Can't Get The Generation That Bought More Shoes Out Of My Head

In the South of Britain, A Man Made A Website

Well, then. I’ll admit that when the music kicked in at the end of Part Four, my late-night reaction was “wait, is that the firework? OMG IT IS!”. And then, the next day, I found out that the BBC actually vetoed him calling the series You Are The Generation That bought More Shoes And You Get What You Deserve (apparently for being too long). I feel like my old, old website has finally been vindicated.

As for the series itself? As usual with Curtis, about 50% bobbins, 50% interesting. But probably his best since The Mayfair Set, I’d say. And so much of it! Even longer than the total runtime of Pandora’s Box (by about two extra hours (!)). I also like how so much time has passed that even his old interviews have now been turned into archive footage for Curtis to recycle1.

I have to applaud the use of Gell-Mann in the final episode; I can’t help but think that’s a slight nod to the Gell-Mann Amnesia effect, which was in full flight in the second half of Part Six when Curtis got the post-2008 and post-2016 timelines wrong and a rather misleading segment on DeepDream.

Still, if you fancy a fun and frustrating eight hours on a tour of the world from the 19th century up to the present day encompassing George Boole and Tupac Shakur, you can’t go too wrong with Can’t Get You Out Of My Head2. Given the focus on China, I was sad that it didn’t also dig in a little on Thiel and Nick Land. Chuck in a bit of Burial on there as a cheeky wink to Mark Fisher, and you’d be golden3.

One thing I would like to see one day (could somebody chuck some money to Robin Carmody to get this done, maybe?) is a proper look at how odd Britain was in the late 60s and the 70s? I’m talking about things like Lord Lucan, just-what-those-tanks-were-doing-on-the-Heathrow-runway, The Owl Service, the final days of Harold Wilson, GB75, Dennis Potter, Lieutenant Pigeon, the Yorkshire Ripper, the formation of the IEA, the summer of 1976, Jimmy Savile, Nigel Kneale, The Fall and Rise of Reginald Perrin, Derek Jarman, Jeremy Thorpe, Play For Today, Play Away, internment, decimalisation, Whatever Happened To The Likely Lads?, the Three Day Week, wife-swapping, and Arthur Scargill. More bits like the Whicker documentary in Part One!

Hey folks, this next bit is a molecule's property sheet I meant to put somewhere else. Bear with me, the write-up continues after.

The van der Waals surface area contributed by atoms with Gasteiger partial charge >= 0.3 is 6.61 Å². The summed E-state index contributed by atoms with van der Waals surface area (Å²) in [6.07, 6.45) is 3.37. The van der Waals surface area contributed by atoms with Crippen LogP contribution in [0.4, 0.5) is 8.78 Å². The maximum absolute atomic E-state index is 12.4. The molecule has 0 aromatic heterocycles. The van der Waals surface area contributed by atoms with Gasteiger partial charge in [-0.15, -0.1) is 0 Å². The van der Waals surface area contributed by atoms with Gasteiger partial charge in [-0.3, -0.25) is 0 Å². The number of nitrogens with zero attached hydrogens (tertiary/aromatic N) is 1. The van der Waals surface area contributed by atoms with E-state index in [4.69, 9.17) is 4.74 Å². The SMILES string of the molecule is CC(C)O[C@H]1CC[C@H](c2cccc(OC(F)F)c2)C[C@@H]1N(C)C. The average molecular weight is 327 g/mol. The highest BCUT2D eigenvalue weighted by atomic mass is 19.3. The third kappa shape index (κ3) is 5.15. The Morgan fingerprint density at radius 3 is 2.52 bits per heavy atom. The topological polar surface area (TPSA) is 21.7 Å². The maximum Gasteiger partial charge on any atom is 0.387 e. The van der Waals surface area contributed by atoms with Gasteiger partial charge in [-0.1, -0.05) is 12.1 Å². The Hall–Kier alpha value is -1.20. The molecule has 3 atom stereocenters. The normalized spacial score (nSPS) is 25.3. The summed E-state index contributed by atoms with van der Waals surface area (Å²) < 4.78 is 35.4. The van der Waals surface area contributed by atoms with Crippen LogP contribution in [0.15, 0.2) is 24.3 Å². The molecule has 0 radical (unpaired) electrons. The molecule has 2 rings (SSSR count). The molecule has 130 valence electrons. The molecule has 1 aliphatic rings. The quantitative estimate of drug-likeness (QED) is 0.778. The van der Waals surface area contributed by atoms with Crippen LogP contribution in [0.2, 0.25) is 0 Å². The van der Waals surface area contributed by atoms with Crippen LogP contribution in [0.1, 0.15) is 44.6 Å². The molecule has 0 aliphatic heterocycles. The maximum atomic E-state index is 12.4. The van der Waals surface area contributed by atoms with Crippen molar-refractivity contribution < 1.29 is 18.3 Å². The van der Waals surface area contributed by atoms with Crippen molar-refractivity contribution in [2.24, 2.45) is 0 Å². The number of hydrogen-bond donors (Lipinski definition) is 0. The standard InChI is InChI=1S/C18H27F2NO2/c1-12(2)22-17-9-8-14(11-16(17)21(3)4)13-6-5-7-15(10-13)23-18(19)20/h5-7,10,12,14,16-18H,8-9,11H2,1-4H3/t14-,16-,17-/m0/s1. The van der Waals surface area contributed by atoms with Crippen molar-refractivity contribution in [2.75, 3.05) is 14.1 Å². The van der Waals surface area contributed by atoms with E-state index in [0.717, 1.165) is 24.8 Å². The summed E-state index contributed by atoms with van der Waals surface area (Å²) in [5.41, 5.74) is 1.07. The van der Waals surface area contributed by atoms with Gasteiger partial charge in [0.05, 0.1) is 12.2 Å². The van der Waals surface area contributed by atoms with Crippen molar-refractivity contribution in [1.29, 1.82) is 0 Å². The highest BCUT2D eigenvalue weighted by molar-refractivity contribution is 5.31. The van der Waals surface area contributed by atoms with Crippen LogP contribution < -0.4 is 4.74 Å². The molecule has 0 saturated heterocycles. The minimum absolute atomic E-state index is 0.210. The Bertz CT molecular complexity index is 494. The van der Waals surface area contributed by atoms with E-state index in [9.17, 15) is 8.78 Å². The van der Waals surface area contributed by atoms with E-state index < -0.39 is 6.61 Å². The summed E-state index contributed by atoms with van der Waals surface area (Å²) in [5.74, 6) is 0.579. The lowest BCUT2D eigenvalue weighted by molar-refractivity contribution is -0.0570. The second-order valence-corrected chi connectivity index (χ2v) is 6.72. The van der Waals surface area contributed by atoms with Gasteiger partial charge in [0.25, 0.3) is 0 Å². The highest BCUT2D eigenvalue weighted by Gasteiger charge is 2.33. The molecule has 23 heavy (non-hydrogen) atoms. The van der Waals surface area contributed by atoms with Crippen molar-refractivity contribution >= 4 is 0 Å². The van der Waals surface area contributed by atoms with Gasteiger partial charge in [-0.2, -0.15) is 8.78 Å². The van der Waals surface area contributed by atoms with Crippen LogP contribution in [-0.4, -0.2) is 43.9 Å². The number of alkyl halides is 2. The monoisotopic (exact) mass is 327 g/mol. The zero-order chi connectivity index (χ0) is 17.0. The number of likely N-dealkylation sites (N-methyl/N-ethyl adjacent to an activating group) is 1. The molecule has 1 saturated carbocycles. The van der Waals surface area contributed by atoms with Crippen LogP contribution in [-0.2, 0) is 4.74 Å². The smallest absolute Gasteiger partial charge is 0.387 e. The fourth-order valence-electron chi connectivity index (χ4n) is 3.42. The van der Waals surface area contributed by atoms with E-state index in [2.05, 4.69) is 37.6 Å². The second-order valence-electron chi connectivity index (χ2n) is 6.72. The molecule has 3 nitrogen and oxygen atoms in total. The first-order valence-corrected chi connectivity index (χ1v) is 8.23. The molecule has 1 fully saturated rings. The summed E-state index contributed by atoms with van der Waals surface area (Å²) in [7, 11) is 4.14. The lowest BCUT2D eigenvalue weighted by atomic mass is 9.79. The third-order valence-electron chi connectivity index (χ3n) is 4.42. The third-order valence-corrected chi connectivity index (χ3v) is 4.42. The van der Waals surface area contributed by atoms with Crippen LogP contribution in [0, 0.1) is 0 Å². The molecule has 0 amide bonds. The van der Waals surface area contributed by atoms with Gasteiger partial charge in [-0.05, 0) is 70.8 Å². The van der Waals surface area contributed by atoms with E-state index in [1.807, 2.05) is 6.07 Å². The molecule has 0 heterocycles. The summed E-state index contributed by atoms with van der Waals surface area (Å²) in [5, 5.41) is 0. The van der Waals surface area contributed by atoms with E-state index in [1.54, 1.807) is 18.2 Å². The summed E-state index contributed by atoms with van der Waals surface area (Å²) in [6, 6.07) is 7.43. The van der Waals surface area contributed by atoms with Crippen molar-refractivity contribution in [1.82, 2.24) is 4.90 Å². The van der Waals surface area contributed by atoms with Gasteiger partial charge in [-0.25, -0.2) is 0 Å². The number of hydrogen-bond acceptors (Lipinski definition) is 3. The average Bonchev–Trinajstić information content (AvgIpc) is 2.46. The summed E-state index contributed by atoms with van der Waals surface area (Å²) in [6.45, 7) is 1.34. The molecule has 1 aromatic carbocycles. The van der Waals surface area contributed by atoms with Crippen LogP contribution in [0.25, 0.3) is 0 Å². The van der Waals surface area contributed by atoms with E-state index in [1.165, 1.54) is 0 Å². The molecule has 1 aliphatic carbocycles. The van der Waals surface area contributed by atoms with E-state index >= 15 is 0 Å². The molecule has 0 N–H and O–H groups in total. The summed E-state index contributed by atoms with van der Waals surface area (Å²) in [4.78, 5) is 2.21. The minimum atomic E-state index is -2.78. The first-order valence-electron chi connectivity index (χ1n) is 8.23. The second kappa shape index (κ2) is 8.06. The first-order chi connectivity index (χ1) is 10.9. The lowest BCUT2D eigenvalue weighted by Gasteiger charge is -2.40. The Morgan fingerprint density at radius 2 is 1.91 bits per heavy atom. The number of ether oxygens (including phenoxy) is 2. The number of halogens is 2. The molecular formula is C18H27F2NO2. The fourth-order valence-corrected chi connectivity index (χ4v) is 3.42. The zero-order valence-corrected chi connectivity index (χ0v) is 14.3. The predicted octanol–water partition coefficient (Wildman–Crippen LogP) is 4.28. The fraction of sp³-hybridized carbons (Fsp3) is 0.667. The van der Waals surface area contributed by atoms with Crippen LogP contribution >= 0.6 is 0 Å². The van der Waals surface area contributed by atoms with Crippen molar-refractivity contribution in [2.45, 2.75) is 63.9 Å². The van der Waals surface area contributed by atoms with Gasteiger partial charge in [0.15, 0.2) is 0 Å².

1. Lots of The Living Dead for a start. I was mildly annoyed that he didn’t return to RAF founder Horst Mahler, given the his turn to Holocaust denial since that interview [return]
  2. Two leaders conspicuous by their almost total absence from the narrative? Reagan & Thatcher. The lack of the latter (aside from a small archive clip) was especially glaring, given that Curtis made the ‘telling stories is powerful’ pitch in The Attic 25 years ago. But it would have also contradicted his pitch here somewhat… [return]
  3. Also, the lack of Carter The Unstoppable Sex Machine during the multiple mentions of Rachman was a crime. A crime! [return]